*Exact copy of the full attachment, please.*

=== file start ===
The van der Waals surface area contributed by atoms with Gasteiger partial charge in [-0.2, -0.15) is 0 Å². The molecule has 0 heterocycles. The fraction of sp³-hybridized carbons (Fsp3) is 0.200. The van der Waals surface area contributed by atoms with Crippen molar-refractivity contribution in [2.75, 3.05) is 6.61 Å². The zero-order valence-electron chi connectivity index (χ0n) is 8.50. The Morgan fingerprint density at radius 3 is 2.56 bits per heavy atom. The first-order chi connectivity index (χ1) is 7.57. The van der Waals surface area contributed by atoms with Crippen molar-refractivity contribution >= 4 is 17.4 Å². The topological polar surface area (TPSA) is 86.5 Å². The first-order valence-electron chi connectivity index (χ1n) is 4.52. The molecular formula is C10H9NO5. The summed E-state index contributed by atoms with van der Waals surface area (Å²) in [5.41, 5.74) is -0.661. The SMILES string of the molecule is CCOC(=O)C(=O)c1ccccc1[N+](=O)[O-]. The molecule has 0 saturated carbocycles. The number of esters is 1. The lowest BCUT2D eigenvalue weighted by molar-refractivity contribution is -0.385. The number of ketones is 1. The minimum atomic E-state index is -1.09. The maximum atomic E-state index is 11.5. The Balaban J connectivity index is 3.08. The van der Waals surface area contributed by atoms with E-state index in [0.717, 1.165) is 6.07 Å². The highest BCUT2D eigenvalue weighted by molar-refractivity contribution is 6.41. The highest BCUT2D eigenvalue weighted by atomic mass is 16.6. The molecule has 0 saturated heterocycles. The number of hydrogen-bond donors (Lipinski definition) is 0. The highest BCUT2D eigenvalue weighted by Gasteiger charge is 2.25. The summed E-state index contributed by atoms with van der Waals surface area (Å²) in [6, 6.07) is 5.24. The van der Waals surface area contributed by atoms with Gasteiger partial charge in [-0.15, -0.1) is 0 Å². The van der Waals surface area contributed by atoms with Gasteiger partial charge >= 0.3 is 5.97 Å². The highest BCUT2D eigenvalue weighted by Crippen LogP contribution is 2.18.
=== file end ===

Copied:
The van der Waals surface area contributed by atoms with Gasteiger partial charge in [-0.2, -0.15) is 0 Å². The molecule has 0 heterocycles. The fraction of sp³-hybridized carbons (Fsp3) is 0.200. The van der Waals surface area contributed by atoms with Crippen molar-refractivity contribution in [2.75, 3.05) is 6.61 Å². The zero-order valence-electron chi connectivity index (χ0n) is 8.50. The Morgan fingerprint density at radius 3 is 2.56 bits per heavy atom. The first-order chi connectivity index (χ1) is 7.57. The van der Waals surface area contributed by atoms with Crippen molar-refractivity contribution >= 4 is 17.4 Å². The topological polar surface area (TPSA) is 86.5 Å². The first-order valence-electron chi connectivity index (χ1n) is 4.52. The molecular formula is C10H9NO5. The summed E-state index contributed by atoms with van der Waals surface area (Å²) in [5.41, 5.74) is -0.661. The SMILES string of the molecule is CCOC(=O)C(=O)c1ccccc1[N+](=O)[O-]. The molecule has 0 saturated carbocycles. The number of esters is 1. The lowest BCUT2D eigenvalue weighted by molar-refractivity contribution is -0.385. The number of ketones is 1. The minimum atomic E-state index is -1.09. The maximum atomic E-state index is 11.5. The Balaban J connectivity index is 3.08. The van der Waals surface area contributed by atoms with E-state index in [0.717, 1.165) is 6.07 Å². The highest BCUT2D eigenvalue weighted by molar-refractivity contribution is 6.41. The highest BCUT2D eigenvalue weighted by atomic mass is 16.6. The molecule has 0 saturated heterocycles. The number of hydrogen-bond donors (Lipinski definition) is 0. The highest BCUT2D eigenvalue weighted by Gasteiger charge is 2.25. The summed E-state index contributed by atoms with van der Waals surface area (Å²) in [6, 6.07) is 5.24. The van der Waals surface area contributed by atoms with Gasteiger partial charge in [-0.15, -0.1) is 0 Å². The van der Waals surface area contributed by atoms with Gasteiger partial charge >= 0.3 is 5.97 Å². The highest BCUT2D eigenvalue weighted by Crippen LogP contribution is 2.18.